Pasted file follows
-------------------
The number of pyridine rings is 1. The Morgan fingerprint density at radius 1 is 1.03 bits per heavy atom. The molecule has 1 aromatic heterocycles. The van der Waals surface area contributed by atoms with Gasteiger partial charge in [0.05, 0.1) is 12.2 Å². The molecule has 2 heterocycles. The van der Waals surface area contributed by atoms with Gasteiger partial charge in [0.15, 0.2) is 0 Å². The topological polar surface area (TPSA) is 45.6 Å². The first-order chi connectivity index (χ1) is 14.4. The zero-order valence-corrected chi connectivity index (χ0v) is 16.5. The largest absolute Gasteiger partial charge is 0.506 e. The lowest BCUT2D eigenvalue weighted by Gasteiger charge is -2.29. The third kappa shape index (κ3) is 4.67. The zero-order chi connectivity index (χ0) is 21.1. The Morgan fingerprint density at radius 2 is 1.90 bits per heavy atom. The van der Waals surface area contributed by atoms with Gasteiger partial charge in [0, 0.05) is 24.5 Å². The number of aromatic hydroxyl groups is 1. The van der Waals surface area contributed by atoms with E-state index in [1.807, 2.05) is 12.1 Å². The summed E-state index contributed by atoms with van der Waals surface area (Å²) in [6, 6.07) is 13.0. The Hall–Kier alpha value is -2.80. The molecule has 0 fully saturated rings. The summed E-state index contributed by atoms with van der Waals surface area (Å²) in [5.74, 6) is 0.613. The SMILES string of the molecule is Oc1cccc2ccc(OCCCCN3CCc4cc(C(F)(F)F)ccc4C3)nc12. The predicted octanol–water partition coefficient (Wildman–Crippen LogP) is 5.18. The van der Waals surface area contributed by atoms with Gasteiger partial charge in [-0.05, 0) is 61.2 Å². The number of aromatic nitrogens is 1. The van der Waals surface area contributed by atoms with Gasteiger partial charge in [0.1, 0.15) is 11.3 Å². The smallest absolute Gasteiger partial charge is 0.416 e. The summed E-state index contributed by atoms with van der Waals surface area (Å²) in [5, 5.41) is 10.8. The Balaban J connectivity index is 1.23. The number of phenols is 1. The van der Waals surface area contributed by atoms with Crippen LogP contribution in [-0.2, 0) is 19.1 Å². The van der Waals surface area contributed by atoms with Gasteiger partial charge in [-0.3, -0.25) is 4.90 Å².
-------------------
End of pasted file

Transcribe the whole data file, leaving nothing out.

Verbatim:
The number of pyridine rings is 1. The Morgan fingerprint density at radius 1 is 1.03 bits per heavy atom. The molecule has 1 aromatic heterocycles. The van der Waals surface area contributed by atoms with Gasteiger partial charge in [0.05, 0.1) is 12.2 Å². The molecule has 2 heterocycles. The van der Waals surface area contributed by atoms with Gasteiger partial charge in [0.15, 0.2) is 0 Å². The topological polar surface area (TPSA) is 45.6 Å². The first-order chi connectivity index (χ1) is 14.4. The zero-order valence-corrected chi connectivity index (χ0v) is 16.5. The largest absolute Gasteiger partial charge is 0.506 e. The lowest BCUT2D eigenvalue weighted by Gasteiger charge is -2.29. The third kappa shape index (κ3) is 4.67. The zero-order chi connectivity index (χ0) is 21.1. The Morgan fingerprint density at radius 2 is 1.90 bits per heavy atom. The van der Waals surface area contributed by atoms with Gasteiger partial charge in [0, 0.05) is 24.5 Å². The number of aromatic hydroxyl groups is 1. The van der Waals surface area contributed by atoms with E-state index in [1.807, 2.05) is 12.1 Å². The summed E-state index contributed by atoms with van der Waals surface area (Å²) in [6, 6.07) is 13.0. The Hall–Kier alpha value is -2.80. The molecule has 0 fully saturated rings. The summed E-state index contributed by atoms with van der Waals surface area (Å²) in [5.74, 6) is 0.613. The SMILES string of the molecule is Oc1cccc2ccc(OCCCCN3CCc4cc(C(F)(F)F)ccc4C3)nc12. The predicted octanol–water partition coefficient (Wildman–Crippen LogP) is 5.18. The van der Waals surface area contributed by atoms with Gasteiger partial charge in [-0.05, 0) is 61.2 Å². The number of aromatic nitrogens is 1. The van der Waals surface area contributed by atoms with Gasteiger partial charge in [0.1, 0.15) is 11.3 Å². The smallest absolute Gasteiger partial charge is 0.416 e. The summed E-state index contributed by atoms with van der Waals surface area (Å²) in [5, 5.41) is 10.8. The Balaban J connectivity index is 1.23. The number of phenols is 1. The van der Waals surface area contributed by atoms with Crippen LogP contribution in [-0.2, 0) is 19.1 Å². The van der Waals surface area contributed by atoms with Gasteiger partial charge in [-0.3, -0.25) is 4.90 Å².